Matteo Manassero Fairway Wood Tips
For many players, amateur and professional, finding the perfect fairway wood is a difficult challenge. Unlike many of the other clubs in your bag, your fairway wood needs to fulfil a whole host of different roles from a second driving option to opening up par 5s in two. Being able to launch it high and long whilst also having a technique that allows you to take yardage off the shot is essential. If you can find the right club and can adjust your technique for different shots, you’ll hit it so many times.
Set a solid base
With a fairway wood you need the backspin created by good clubhead speed through impact so that you can launch it up into the air. So to make an athletic swing that doesn’t kill your control, it is important to have a solid base at address. My ball position is forward and my core muscles are engaged. This will help me make a powerful turn without losing control. When you are hitting your fairway wood off the tee, the essential technique is the same. One mistake that sometimes gets made is to tee the ball up too high – you should peg it down so you don’t hit the ball too high on the face and lose distance. If you can set an athletic stance at address, you’ll be able to swing through to, and hold, a balanced finish. Do this consistently and you’ll strike the ball sweetly more often than not.
For a normal fairway wood shot, whether you are hitting it off the ground or off the tee, you’ll want a high launch. For that, a shallower angle of clubhead attack is important. I think with a fairway wood that the swing plane needs to be slightly in-to-out, this means that you can get the ball up without hitting down too much. If you come out-to-in, you won’t find the flight you need so think about this the next time you are practising your fairway wood game. The difference between these two positions might seem relatively small but the effect on the flight is quite big.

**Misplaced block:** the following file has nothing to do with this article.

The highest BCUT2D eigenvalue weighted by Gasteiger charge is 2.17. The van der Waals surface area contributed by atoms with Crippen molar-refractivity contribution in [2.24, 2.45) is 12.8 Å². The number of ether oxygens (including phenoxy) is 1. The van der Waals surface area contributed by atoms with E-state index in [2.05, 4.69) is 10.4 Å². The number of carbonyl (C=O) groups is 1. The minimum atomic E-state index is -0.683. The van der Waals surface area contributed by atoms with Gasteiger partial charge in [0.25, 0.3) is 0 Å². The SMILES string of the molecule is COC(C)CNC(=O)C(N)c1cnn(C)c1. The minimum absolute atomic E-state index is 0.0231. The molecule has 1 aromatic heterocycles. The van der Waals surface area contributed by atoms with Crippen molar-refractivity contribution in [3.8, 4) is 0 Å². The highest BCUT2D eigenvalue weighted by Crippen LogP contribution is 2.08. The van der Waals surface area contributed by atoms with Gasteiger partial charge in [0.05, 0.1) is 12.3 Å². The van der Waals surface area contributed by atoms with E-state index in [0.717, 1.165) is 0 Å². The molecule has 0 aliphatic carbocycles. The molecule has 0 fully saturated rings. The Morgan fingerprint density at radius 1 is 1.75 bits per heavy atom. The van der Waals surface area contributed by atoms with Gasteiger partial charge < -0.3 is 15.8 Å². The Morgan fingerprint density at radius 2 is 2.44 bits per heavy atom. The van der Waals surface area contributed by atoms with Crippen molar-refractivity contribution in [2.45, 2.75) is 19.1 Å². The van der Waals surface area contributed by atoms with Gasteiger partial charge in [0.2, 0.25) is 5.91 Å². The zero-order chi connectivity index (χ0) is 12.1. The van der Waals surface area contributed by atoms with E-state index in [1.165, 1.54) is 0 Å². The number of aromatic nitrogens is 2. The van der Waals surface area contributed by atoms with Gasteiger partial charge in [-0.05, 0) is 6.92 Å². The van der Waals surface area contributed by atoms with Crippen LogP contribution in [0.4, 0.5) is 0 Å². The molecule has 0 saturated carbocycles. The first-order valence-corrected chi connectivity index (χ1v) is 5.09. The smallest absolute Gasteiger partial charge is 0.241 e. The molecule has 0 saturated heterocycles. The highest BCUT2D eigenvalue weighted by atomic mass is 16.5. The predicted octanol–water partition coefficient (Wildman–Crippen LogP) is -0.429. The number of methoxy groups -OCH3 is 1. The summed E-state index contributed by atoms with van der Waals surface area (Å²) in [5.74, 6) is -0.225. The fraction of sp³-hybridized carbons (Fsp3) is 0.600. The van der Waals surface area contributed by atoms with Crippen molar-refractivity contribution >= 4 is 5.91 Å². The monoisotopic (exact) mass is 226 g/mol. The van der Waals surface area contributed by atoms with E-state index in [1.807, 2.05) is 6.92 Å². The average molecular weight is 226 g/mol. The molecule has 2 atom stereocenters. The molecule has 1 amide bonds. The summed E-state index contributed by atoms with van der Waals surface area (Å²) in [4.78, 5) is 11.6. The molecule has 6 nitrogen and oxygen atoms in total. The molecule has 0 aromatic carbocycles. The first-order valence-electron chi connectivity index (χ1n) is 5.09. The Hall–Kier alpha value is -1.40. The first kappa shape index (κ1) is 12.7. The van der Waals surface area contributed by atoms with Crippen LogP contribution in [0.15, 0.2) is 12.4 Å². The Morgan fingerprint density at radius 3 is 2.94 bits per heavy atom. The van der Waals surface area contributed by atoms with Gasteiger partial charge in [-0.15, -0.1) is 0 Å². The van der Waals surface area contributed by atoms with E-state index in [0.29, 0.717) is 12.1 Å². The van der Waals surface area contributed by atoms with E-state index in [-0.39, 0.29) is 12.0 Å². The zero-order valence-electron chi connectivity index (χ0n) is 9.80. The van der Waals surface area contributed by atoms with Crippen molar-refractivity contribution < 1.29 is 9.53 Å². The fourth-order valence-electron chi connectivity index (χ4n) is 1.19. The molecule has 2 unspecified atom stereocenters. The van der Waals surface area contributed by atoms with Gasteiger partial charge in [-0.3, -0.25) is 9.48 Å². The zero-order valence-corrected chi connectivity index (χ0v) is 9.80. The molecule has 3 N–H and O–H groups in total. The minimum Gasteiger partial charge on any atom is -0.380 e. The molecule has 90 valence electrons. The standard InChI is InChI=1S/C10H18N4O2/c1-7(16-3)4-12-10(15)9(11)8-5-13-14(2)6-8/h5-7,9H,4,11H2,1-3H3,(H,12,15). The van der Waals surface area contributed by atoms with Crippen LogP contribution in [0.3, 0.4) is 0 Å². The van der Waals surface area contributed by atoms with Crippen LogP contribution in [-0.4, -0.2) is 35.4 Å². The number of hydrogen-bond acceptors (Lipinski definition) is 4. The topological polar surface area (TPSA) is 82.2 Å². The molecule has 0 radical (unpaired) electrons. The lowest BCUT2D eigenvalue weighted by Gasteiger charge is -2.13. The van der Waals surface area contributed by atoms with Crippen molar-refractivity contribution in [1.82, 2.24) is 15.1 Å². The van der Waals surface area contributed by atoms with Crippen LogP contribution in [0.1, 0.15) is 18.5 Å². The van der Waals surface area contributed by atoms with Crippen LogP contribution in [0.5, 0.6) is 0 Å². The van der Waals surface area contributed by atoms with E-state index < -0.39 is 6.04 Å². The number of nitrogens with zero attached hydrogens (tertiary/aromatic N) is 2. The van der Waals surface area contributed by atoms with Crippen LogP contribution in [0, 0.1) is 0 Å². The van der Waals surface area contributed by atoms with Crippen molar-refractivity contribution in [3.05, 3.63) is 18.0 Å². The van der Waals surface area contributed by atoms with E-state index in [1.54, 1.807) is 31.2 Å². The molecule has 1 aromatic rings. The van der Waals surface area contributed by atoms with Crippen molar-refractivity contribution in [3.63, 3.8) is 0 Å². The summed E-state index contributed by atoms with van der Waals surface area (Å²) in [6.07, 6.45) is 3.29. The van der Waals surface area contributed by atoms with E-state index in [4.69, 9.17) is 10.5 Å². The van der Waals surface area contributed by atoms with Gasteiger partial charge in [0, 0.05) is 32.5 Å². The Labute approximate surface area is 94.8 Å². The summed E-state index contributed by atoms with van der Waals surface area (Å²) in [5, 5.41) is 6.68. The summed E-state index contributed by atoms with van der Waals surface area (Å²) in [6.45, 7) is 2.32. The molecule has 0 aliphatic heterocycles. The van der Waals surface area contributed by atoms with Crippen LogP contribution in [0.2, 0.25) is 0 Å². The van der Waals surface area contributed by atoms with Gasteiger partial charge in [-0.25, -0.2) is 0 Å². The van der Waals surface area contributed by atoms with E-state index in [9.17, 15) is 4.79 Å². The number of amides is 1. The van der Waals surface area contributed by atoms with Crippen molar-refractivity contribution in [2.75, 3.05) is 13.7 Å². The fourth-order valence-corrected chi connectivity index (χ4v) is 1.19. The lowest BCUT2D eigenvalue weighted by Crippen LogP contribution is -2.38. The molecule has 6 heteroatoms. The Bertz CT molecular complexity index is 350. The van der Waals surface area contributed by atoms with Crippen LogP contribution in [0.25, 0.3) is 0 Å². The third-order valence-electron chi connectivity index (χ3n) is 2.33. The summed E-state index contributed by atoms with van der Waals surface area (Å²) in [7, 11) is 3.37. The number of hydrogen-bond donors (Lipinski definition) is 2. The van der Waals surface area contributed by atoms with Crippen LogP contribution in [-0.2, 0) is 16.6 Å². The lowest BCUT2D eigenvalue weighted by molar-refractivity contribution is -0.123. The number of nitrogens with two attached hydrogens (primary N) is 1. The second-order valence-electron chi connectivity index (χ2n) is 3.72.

My driver carries 270 yards in flat calm conditions and a normal 3 wood from the fairway carries 235-240 yards with no wind. Then my hybrid carries 220 yards. This shows how important it is to be able to launch it further and knock it down if you need to. If you can find a 3-wood that you feel comfortable doing this with, then you’ll have more flexibility at the bottom end your set.
As I have already said, a good 3-wood has to be versatile and cover a range of different distances. That’s why I always think it’s a good idea to be able to hit a punched 3-wood that goes a little shorter and flies lower than usual. I’ll start by gripping down the club a little bit and the ball will go back in my stance. For me the main swing thought here is to have the feeling that my hands are moving low and to the left after I have struck the ball, holding off the release a little bit. With the ball further back in my stance, I am naturally hitting more down than for a normal shot, I may well take a small divot for this shot. This will knock the flight down and you’ll cut it a little bit which also takes off a bit of distance.
The ball is set a little bit further back in my stance than normal, my hands are also further down the grip. This means my angle of attack is steeper and there is less loft on the club at impact but I also need to try and keep the spin off so the flight stays low. I do this by holding the release of my wrists for a fraction.